A well structured LOTOTO system will take account of PERSONAL, PLANT and CONTRACTOR padlocks with separate considerations for each. Customisation of padlocks is very common and necessary to make the good practice of safe isolation stick. Common examples of customisation are:

      • Engraving of employee names and clock numbers
      • Painting of brass lock bodies to match work trades or department demarcation
      • Engraving isolation point or plant name codes onto plant locks to assign a lock to each point
      • Painted key heads to match padlock body colours
      • Padlocks with danger boards attached – the danger board is very visible and could be engraved with employee names
      • Deeply Engraved locks with coloured paint to INFILL to distinguish between sections or employees
      • Clip on coloured plastic bodies for brass padlocks – still shows the lock number but gives a permanent colour coding
      • Brass padlocks with chain permanently attached to create a longer and flexible shackle used in valve lockouts
      • Printed labels with employee ID photo to assist visual recognition in multi-language site
      • Contractor locks engraved with sequential numbers to allow a close system of issuing and receipt to link with Permit To Work procedure

Safety Padlock storage

So often people will buy many padlocks to suit a lockout system and then not consider how these locks will be used in practice. We have seen many “two bag” storage methods where one is for locks and one is for keys – customary practice is what gives lockout a bad name for slowing the job down! These locks are a very valuable commodity and making them easy to access is vital to ensure their use. A consideration must be given to padlock storage which also takes account of where and how the locks are to be used or issued. Padlock cabinets are available to store padlocks securely and options are available for cabinets with clearview windows to show contents when closed.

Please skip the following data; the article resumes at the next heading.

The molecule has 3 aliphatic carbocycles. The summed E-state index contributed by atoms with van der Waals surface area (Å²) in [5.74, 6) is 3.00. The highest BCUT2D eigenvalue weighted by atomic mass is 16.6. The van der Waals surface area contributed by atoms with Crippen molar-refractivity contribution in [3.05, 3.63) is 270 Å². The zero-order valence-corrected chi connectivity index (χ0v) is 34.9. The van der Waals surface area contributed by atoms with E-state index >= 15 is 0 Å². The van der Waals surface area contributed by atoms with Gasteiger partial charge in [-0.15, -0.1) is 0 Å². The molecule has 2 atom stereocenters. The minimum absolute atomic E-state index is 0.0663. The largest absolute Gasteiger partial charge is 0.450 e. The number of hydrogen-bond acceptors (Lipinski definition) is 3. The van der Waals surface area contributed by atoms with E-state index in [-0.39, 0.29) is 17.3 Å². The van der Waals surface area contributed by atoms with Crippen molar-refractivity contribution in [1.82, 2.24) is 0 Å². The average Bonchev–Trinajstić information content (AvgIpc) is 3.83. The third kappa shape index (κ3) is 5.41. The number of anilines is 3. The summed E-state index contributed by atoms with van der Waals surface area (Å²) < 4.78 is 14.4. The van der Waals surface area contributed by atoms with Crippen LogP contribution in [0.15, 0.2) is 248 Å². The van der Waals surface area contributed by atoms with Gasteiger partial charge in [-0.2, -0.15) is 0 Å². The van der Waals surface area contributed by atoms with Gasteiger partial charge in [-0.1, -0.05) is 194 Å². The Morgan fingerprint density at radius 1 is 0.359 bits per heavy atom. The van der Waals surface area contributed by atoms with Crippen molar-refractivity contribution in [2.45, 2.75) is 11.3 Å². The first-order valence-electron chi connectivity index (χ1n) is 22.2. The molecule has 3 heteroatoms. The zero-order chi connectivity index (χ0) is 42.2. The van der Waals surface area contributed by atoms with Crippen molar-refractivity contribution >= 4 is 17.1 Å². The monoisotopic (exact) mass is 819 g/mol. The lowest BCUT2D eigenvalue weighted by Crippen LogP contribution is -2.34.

A set of locks for contractors should be stored on a lockout station where the locks are numbered and this is repeated on the wall mounted lockout station. The locks are issued and easily seen as missing to show the job not completed or taken by the contractor – a simple job sign off sheet will always get the locks back.

Plant locks for complex isolation could be stored on a lockout station in captive eyelets and the keys kept close on a key cabinet only accessed by the responsible person heading up the complex isolation. A group lockout box is then used to store the plant keys and kept locked with personal locks.

We can produce any design or size of lockout station with our in house design and production team. A well considered lockout station will promote the safety and corporate culture, encourage use and stand the test of time better in keeping the products available.

Key tags and key management

The funniest method of storage we have seen for common plant locks is a coffee cup! The operating procedure for lockout was to find a lock and then find they key in the mug that fitted the padlock. With a little more time and relatively small expense there can be much better systems applied.

Key tags are available in different types to suit preferences and the amount of information wanted on the tag – adding plant number or employee name makes the identification so much easier. We recommend using a key cabinet for the plant lock keys and this further improves the process. Often the key cabinet is then combined with a bespoke lockout station, as mentioned above, where the plant locks are then held on captive hooks and the Authorised Person is given the key to the cabinet as part of a Standard Operating Procedure – suddenly you have introduced the best forms of control AND made the process ten times faster!